Tuesday, June 25, 2024

With 10,000 plastic bottles, citizens build a green library in Oaxaca

With construction materials that included 10,000 plastic bottles and 2,000 cardboard cartons, residents of a municipality near Oaxaca city have helped build a new public library.

Residents of Zaachila collaborated with the organization Solidaridad Internacional Kanda (Sikanda), the community center in the Vicente Guerrero neighborhood and the Armonía music school to build the library, located on the east side of the municipality near a large dump.

The recycled materials for the construction of the so-called “green library” were provided by people who make a living from collecting garbage.

The building, which is designed to be resistant to both climate change and earthquakes, is on the verge of completion, after which it will be furnished and filled with purchased and donated books.

The public facility is intended to be a safe space where local children and adolescents can develop a love for reading, although residents of all ages will be welcomed.

The library is expected to have a collection of at least 300 books when it opens to the public in the near future, the newspaper El Universal reported.

It will be a welcome addition to the local community, located in a state where just over three-quarters of residents didn’t read a book in the past year and many schools don’t have libraries, according to Sikanda.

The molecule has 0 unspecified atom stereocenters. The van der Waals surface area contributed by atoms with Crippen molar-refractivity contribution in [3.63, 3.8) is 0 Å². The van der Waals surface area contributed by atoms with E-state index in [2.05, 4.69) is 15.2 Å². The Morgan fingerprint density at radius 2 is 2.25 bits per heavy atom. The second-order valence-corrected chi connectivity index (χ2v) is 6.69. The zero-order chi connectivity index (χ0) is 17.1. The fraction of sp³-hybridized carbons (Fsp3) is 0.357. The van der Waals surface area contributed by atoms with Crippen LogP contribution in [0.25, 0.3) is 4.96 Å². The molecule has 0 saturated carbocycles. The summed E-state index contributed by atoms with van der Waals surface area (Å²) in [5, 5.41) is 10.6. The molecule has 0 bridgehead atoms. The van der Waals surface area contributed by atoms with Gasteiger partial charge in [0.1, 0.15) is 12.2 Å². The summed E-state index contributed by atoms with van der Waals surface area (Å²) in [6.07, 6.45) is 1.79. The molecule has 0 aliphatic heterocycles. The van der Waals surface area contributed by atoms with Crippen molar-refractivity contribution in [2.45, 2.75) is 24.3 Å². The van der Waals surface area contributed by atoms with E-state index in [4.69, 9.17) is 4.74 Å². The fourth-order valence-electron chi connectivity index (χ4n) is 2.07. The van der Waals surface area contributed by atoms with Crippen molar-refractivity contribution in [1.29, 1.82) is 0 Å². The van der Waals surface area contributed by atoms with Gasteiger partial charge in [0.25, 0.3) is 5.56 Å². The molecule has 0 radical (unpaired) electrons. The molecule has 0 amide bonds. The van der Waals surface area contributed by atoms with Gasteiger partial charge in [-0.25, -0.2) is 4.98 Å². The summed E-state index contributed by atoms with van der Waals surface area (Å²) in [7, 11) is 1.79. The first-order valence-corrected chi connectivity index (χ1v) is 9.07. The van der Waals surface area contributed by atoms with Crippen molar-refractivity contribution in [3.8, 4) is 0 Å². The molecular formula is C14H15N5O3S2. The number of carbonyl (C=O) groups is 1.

The Oaxaca-based organization, which also collaborates on green library projects at schools, collected data that shows that Oaxaca residents aged 15 and over only have 6.9 years of formal education on average whereas the national average is 8.6 years.

It believes that by cultivating a love of reading and learning at a young age, children are likely to stay in school longer.

Construction of the Zaachila library began last month as part of a project called “Una biblioteca para Navidad,” or “A library for Christmas.”

Anyone interested in donating to Sikanda, which has been collaborating on a range of projects in Oaxaca communities since 2009, can do so via the organization’s website.

With reports from El Universal 

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